Miller and Busch might also be expected to keep their leadership teams intact, meaning in the House, Judiciary Committee Chairman Joe Vallario (D) and Ways and Means Chairman Sheila Hixson (D) will hold on to their gavels after 17 years each. You can’t get more status quo than that.

And, to take the “no change in Annapolis” argument a step further, how can you expect change when the lobbyists who run the show (Gerry Evans, Gary Alexander, Joel Rozner, Bruce Bereano, et al) are all still around? But that’s another story...

So why has this become a status quo election in Maryland when enormous change is all around us? Part of the explanation is a national trend that has only become evident in the last several days: some traditional Democratic strongholds, even those that are seeing competitive elections like the Maryland gubernatorial race, are staying true-blue.

That’s why Massachusetts Gov. Deval Patrick (D), whose poll numbers have been in the toilet for two years, seems to be pulling ahead. It’s why New York Sen. Kirsten Gillibrand (D), who was once considered one of the most vulnerable incumbents in the country, is poised to win big. And why Connecticut Attorney General Richard Blumenthal (D), despite lying about his military service and struggling in the polls for a while, is almost certain to be elected to the Senate.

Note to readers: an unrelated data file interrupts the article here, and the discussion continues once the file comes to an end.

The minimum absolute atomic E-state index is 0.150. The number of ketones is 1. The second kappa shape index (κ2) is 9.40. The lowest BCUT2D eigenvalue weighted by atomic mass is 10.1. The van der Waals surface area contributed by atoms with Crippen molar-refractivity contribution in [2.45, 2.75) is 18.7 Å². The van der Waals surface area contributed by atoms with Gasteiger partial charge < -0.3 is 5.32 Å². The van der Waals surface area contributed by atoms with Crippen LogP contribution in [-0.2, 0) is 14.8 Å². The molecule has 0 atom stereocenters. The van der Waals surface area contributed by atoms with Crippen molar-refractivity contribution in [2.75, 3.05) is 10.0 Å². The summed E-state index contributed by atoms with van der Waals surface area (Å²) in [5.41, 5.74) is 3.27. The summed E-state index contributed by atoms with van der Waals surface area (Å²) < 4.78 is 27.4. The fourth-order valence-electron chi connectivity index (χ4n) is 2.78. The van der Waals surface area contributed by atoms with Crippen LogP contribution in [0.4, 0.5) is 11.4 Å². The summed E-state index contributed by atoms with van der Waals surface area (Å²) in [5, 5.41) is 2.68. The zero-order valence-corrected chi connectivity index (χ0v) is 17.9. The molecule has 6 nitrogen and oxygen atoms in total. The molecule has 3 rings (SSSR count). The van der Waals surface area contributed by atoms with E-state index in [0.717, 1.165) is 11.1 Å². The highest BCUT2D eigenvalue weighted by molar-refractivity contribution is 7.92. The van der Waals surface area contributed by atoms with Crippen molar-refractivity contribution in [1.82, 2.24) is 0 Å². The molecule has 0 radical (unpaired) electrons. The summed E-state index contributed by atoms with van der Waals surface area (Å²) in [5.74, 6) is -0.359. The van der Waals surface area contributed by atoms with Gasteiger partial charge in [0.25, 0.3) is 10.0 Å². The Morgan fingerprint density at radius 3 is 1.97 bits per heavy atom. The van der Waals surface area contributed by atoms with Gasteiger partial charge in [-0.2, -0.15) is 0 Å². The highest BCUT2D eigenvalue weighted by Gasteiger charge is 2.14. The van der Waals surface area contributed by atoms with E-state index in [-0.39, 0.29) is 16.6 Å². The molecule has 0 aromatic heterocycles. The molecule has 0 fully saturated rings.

But let’s face it: the status quo in Maryland is, well, the status quo. Change is the exception here, not the rule. When change occurs, it’s often because of the state’s own vagaries and rhythm, not part of some national trend. And the fact is, the last few election cycles here have produced more change than Maryland is used to.

Take 2002, when a Republican was elected governor for the first time in 36 years and, thanks to the artful redrawing of Congressional boundaries, Democrats picked up two House seats here even as Republicans were making significant gains in the Congress nationwide. That same year, Cas Taylor lost his re-election bid, and in the Senate, thanks to retirements and primary defeats, all four committee chairmen were new.

Or take 2006, when an incumbent governor lost for the first time in more than half a century, and the retirements of Paul Sarbanes and Joe Curran and the Democratic primary defeat of William Donald Schaefer shook things up (it would have shaken things up further if more Congressmen had pursued Sarbanes’ open Senate seat -- two years ago, in New Mexico, all three House members ran for the Senate because there was a vacancy).